30 November 2017

The Atlantic hurricane season from hell is finally over

Today is the last official day of the Atlantic hurricane season. Since I started writing and sharing updates on tropical Atlantic activity in 1996, I've written approximately 1,160 updates spanning 345 tropical cyclones, including 163 hurricanes, 75 major hurricanes, and 40 retired storm names. I was honored to have been invited to write blog posts for the New York Times for four years and then for the Washington Post for six years and counting.  Thank you for your continued interest!

My 22nd annual season summary is available on WaPo's Capital Weather Gang blog, and is a tag-team effort with long-time friend and colleague Phil Klotzbach and CWG founder/editor Jason Samenow:

The Atlantic hurricane season from hell is finally over




06 November 2017

After a one-week hiatus, the tropics have sprung back to life

Not surprisingly, another tropical cyclone has formed in the Atlantic.  Tropical Depression 19 is located in the central Atlantic, far from land; it is centered about 850 miles east of Bermuda and 1400 miles southwest of the Azores.  The Depression is embedded in moderately strong vertical wind shear, as evident in the satellite image below (the thunderstorm activity is displaced east of the low-level circulation center).


It is expected to continue to strengthen to a tropical storm as soon as later today, at which point it will become Tropical Storm Rina, the season's 17th named storm.  While that storm count is well above average for a season, 2010, 2011, and 2012 each had 19 named storms. The official hurricane season ends at the end of the month, but as I mentioned in a previous post, these hyper-active seasons are also more prolific in the late-season and post-season timeframes.

TD19 is forecast to strengthen slightly as it heads off toward the northeast, but then transition to an extratropical cyclone by mid-week.  It *could* contribute just enough ACE (Accumulated Cyclone Energy) to push the 2017 season into 6th place overall, nudging out 2004, but still behind 1933, 2005, 1893, 1926, and 1995.  It will be close.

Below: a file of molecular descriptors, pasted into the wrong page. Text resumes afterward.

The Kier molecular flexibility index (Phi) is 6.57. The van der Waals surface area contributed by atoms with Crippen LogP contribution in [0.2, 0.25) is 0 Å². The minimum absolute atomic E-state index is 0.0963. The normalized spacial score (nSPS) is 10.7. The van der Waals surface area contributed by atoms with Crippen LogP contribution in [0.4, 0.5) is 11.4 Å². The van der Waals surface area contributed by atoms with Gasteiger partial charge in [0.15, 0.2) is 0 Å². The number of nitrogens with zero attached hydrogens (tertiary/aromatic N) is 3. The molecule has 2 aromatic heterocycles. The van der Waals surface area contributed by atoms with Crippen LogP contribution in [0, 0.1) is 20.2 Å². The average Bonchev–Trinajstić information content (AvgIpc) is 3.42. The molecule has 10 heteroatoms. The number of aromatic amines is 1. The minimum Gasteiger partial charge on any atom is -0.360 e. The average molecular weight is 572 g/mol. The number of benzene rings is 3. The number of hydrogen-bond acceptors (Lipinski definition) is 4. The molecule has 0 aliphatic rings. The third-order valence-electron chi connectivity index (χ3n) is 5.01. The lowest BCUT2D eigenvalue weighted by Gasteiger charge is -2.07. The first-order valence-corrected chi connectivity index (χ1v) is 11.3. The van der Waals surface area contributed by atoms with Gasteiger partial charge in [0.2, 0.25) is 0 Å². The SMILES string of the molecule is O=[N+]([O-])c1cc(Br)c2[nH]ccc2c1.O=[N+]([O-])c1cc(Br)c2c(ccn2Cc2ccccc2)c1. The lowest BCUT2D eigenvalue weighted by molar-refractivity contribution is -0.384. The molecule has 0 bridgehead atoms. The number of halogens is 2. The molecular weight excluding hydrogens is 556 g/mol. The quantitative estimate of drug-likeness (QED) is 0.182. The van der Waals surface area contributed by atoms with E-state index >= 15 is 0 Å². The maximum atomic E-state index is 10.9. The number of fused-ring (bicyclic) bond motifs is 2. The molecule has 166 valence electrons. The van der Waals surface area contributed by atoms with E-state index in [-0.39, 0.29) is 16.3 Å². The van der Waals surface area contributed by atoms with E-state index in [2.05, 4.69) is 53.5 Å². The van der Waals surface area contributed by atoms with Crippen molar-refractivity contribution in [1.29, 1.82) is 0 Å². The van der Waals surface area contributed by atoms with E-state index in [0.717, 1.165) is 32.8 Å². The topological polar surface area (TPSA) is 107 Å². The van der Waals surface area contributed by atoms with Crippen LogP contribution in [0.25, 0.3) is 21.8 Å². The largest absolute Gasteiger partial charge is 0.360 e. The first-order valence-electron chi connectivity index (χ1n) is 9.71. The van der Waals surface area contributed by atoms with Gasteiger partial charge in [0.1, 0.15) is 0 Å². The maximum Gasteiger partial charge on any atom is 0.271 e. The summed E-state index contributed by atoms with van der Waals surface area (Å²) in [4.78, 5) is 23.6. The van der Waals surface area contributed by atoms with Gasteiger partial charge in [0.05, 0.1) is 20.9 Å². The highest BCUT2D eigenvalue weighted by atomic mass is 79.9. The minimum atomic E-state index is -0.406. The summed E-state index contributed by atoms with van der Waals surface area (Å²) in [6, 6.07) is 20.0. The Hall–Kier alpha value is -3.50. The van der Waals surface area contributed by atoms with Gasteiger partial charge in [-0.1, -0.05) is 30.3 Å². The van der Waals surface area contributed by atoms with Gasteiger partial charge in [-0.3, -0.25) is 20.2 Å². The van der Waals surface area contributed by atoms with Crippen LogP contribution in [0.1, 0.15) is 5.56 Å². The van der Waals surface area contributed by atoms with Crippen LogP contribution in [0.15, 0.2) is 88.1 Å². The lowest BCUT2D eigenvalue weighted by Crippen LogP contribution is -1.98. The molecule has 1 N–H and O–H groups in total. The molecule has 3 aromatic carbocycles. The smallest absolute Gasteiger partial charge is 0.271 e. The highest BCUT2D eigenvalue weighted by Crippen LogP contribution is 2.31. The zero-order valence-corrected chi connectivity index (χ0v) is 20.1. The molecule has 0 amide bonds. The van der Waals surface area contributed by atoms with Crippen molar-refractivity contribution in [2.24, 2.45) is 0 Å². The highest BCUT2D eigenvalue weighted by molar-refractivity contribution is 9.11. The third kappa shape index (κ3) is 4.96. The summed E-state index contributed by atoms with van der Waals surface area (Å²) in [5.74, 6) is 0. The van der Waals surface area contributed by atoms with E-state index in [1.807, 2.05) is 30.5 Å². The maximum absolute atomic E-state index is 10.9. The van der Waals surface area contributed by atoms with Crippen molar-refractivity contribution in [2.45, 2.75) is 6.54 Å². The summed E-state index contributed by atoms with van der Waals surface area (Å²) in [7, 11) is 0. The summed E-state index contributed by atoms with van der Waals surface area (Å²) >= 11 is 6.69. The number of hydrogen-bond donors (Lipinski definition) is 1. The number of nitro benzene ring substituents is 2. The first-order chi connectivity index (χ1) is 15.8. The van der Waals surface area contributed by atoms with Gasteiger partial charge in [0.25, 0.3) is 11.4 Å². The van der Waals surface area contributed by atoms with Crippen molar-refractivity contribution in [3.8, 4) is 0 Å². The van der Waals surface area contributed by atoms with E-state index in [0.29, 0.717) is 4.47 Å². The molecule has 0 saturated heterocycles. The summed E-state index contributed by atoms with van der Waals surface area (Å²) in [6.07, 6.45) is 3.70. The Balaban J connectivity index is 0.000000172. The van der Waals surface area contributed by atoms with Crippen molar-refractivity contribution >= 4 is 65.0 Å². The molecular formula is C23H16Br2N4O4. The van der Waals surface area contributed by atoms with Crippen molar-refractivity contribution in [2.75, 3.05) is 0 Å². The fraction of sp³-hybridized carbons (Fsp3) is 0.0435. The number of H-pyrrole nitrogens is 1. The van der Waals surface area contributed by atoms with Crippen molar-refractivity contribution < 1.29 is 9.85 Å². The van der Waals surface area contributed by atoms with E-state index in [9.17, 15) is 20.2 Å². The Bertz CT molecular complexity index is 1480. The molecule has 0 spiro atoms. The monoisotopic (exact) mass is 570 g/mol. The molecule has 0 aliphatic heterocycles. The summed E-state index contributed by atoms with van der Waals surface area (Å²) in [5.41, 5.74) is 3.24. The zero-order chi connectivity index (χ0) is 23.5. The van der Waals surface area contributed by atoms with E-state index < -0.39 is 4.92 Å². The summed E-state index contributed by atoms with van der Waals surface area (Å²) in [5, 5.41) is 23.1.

The name "Rita" was retired after the 2005 season, and replaced with "Rina" (how creative, right?) for the 2011 list. In 2011, Rina became a major hurricane in the western Caribbean in late October, and now, assuming this system does get upgraded, 2017's Rina will innocently come and go, allowing the name to show up again on 2023's list.


31 October 2017

Hurricane season usually winds down in November, but this hasn’t been a normal season

NOAA’s definition of hurricane season spans half the year, from June 1 through November 30. Those dates were chosen to encompass the vast majority of storms and activity, but it doesn’t always catch everything. During these hyper-active seasons, we are nearly four times more likely to get a named storm after Halloween.
More details on the climatological tail end of active seasons is available on the Capital Weather Gang blog: 

Hurricane season usually winds down in November, but this hasn’t been a normal season